Two roads diverged in a yellow wood, and I took the one less traveled. That new road led me to my dream job. I’m excited to continue my work at Menlo Park Library in the permanent role of Library Services Director. What a privilege it is to serve and contribute to a thriving community through its libraries, in this extraordinary moment of transformation in the world, and with colleagues who empower and uplift each other and the communities we have the good fortune to serve.
The Google search box is the new confessional box for a digital age. A place where deepest fears and forbidden wishes find new, unfiltered expression. In this new confessional, we don’t seek salvation— we seek information. And the questions we ask it often reveal things about us that were previously hidden, or misunderstood.
Subtitled, “Big data, new data, and what the internet can tell us about who we really are,” this book was written by a former Google data scientist who uses “confessional” search data on a vast scale to draw new insight into the human condition. It’s a fascinating and compelling work which kept me reading from cover to cover in one day.
I could quibble with the author’s overconfidence in the power of internet search data to accurately depict people’s true selves, because I believe that our relationship with the digital world is fundamentally a charade, and will one day come to be seen as such. But for now, the newness and sheer volume of this new form of data is electrifying and groundbreaking, and has great potential to shed new light on the previously dark corners of the human psyche. I eagerly look forward to the author’s planned sequel in which he intends to dive deeper into the “small data” that lives between the topline trends. 🔎
What I’m reading this week: “Zardoz,” by John Boorman. 👽📚 A gigantic stone head levitates over a futuristic grass-covered landscape, spewing guns from its cavernous mouth to its bloodthirsty followers below. Sean Connery (a.k.a. the original James Bond) is among them as Zed the Exterminator. He’s bare-chested in a red loincloth, and sports a black ponytail and 1970s handlebar moustache. A dazzling menage of bizarre scenes unfolds from there, complete with freaky caves, macrame-clad “Eternals,” psychic probes, and trippy kaleidoscopic interludes. Through it all, the gargantuan stone head floats, god-like, in and out of the action to say and do terrible things.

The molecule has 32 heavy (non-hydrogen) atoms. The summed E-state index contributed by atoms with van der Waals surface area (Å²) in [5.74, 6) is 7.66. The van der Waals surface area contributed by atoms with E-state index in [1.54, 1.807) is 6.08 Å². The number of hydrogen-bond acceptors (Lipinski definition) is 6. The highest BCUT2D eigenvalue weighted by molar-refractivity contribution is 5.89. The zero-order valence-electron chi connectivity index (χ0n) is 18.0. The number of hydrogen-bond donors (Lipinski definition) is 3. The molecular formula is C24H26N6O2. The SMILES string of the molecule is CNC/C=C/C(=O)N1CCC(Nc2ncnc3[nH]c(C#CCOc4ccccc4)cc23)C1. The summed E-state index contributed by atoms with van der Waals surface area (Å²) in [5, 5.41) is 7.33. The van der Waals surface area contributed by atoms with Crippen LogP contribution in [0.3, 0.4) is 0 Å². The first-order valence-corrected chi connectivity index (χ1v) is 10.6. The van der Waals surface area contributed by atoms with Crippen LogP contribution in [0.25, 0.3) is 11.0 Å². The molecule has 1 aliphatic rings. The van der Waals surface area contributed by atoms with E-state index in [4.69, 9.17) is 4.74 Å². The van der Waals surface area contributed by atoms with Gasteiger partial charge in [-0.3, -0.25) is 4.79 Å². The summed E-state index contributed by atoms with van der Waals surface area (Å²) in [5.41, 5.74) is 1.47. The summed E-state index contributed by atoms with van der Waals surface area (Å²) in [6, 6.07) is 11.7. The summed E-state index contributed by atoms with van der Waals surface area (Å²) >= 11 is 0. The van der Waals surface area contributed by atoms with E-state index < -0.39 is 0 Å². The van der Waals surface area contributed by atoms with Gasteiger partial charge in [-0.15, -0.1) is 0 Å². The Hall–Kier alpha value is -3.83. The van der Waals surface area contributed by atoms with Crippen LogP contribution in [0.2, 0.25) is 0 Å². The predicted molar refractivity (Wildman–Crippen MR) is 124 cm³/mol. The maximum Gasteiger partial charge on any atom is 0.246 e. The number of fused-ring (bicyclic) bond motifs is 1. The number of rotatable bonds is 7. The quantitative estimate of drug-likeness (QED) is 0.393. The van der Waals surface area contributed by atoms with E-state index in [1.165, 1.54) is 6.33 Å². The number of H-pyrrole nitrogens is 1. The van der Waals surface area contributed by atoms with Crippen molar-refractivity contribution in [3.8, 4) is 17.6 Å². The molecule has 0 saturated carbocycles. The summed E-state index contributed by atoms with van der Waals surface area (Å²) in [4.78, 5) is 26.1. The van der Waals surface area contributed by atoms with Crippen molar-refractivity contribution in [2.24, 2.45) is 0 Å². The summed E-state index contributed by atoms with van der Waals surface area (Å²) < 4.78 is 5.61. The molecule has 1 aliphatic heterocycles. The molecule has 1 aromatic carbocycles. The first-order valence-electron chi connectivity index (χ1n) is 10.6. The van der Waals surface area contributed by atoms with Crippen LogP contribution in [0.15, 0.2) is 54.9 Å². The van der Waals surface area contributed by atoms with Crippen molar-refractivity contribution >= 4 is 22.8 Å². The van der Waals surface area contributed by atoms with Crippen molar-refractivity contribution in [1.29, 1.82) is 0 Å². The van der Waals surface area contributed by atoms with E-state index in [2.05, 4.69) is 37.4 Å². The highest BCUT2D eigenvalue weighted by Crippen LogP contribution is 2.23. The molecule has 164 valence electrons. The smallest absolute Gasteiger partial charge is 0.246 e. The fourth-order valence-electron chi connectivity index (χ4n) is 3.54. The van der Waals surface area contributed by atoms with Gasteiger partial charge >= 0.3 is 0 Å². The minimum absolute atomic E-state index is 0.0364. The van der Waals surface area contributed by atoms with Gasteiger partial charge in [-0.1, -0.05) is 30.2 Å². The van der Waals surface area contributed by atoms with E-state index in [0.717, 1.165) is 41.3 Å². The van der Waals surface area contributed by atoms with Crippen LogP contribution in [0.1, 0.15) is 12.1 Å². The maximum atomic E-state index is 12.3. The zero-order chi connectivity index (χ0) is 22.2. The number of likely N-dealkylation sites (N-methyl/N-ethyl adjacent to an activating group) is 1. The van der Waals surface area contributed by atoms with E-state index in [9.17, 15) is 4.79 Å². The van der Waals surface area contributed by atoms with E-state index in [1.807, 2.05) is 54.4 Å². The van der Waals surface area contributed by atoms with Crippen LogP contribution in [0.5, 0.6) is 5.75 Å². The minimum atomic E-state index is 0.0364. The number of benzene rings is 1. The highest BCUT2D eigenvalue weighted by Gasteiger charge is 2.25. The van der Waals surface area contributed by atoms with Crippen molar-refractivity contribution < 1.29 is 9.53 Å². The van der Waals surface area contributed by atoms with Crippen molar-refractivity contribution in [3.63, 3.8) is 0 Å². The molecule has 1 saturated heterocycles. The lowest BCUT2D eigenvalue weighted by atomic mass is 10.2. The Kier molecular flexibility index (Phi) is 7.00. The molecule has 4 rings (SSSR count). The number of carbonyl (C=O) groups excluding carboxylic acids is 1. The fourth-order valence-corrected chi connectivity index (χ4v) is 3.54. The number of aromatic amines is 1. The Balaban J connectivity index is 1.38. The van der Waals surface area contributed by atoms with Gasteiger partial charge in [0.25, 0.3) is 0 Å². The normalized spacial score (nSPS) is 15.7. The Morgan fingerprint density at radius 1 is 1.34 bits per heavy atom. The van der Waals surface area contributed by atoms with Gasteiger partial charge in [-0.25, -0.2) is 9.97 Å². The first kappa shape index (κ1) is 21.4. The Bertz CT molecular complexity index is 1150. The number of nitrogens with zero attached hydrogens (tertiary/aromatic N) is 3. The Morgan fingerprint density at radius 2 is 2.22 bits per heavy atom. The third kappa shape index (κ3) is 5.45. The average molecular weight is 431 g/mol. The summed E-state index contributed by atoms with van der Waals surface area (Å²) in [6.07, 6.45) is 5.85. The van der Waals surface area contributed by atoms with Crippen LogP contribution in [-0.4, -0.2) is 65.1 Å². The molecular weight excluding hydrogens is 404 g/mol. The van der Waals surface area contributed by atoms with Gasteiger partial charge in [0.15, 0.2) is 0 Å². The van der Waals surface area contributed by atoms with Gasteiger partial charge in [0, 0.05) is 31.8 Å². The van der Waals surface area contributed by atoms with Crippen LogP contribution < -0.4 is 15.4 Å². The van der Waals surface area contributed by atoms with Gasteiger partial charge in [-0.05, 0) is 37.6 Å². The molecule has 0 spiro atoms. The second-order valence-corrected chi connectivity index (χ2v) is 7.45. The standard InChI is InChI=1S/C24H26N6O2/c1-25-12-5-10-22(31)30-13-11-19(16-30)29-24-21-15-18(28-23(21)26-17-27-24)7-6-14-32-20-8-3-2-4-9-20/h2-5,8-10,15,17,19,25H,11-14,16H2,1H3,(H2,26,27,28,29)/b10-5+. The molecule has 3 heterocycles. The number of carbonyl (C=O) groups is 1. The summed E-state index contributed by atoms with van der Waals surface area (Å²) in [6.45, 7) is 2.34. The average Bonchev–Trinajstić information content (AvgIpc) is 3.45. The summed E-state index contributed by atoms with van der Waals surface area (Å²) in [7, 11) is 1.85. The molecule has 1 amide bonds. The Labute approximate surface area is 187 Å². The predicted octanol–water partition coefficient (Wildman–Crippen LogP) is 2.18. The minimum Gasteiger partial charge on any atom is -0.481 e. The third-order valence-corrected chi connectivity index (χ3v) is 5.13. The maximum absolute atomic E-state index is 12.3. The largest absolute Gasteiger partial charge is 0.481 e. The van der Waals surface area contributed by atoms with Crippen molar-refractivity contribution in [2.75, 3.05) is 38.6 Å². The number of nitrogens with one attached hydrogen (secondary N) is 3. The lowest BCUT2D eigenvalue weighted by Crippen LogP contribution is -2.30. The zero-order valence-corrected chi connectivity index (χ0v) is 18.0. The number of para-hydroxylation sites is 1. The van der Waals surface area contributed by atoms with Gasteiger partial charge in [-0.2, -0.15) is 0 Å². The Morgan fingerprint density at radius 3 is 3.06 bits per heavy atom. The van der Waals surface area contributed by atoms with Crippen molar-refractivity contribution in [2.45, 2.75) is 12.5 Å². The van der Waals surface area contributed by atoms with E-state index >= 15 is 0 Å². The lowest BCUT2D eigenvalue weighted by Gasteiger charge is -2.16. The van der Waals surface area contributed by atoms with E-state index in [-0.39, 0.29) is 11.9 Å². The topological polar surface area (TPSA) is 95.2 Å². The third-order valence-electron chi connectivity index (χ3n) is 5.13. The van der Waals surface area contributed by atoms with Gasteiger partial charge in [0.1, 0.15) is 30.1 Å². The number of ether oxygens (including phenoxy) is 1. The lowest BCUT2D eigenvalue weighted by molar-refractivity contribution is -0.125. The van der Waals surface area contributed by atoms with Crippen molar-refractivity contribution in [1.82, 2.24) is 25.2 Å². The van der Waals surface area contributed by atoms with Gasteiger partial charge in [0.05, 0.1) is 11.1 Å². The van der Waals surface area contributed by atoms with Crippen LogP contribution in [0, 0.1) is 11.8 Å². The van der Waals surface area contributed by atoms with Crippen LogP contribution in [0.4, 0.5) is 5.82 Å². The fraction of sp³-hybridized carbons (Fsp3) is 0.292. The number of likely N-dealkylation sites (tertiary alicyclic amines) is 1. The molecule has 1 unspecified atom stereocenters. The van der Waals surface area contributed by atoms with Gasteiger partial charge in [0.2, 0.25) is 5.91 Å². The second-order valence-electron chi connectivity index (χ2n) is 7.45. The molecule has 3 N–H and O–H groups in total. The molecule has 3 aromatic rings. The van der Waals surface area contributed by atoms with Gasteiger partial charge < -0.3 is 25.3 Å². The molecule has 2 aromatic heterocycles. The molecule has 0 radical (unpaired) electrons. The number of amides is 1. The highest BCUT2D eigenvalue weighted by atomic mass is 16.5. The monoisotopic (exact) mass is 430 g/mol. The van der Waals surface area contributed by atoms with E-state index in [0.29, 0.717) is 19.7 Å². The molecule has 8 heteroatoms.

I picked up a pristine original pulp copy of this sci-fi oddity at Space Cowboy Books in Joshua Tree. I was drawn to it like a Brutal to a cache of corn and fleeces. Upon reading it, I was delighted to find that Zardoz the novel is as wonderfully weird and non-sequitur as the film is. The novel was written by the screenwriter and based on the cult classic film.
Zardoz the film is a corpulent tour de force that encapsulates everything wrong with 1970s-era filmmaking, and somehow everything that is awesome about it at the same time. The prose in Zardoz the book is just as, ahem, imaginative as the film. A seminal work from a truly strange place and time in pop culture.
What I’m reading this week: “Janesville: An American Story,” by Amy Goldstein.
A storybook American factory town suddenly loses its factory— the lifeblood and livelihood of the community. Janesville, Wisconsin is a quintessential American industrial city with a proud 90+ year history as an auto manufacturing center. The city of 63,000 had a renowned auto plant, an enviously capable workforce, a thriving middle class, and a well-earned sense of community pride.
Then in 2008, a confluence of shifting economic tides led General Motors to shutdown the massive Janesville auto plant. In an instant, the future of the city’s economy— and thousands of families whose livelihoods depended on the plant— were thrown into turmoil.
It’s one thing to say that people can retrain for new jobs, or relocate to a new place. But in practice, it’s never that easy. This astonishing book masterfully depicts the lived experiences of Janesville families as they navigate through a sea change in their lives. Through their stories, Washington Post journalist and author Amy Goldstein assembles a nuanced tale of American ingenuity, loss, grit, and reinvention.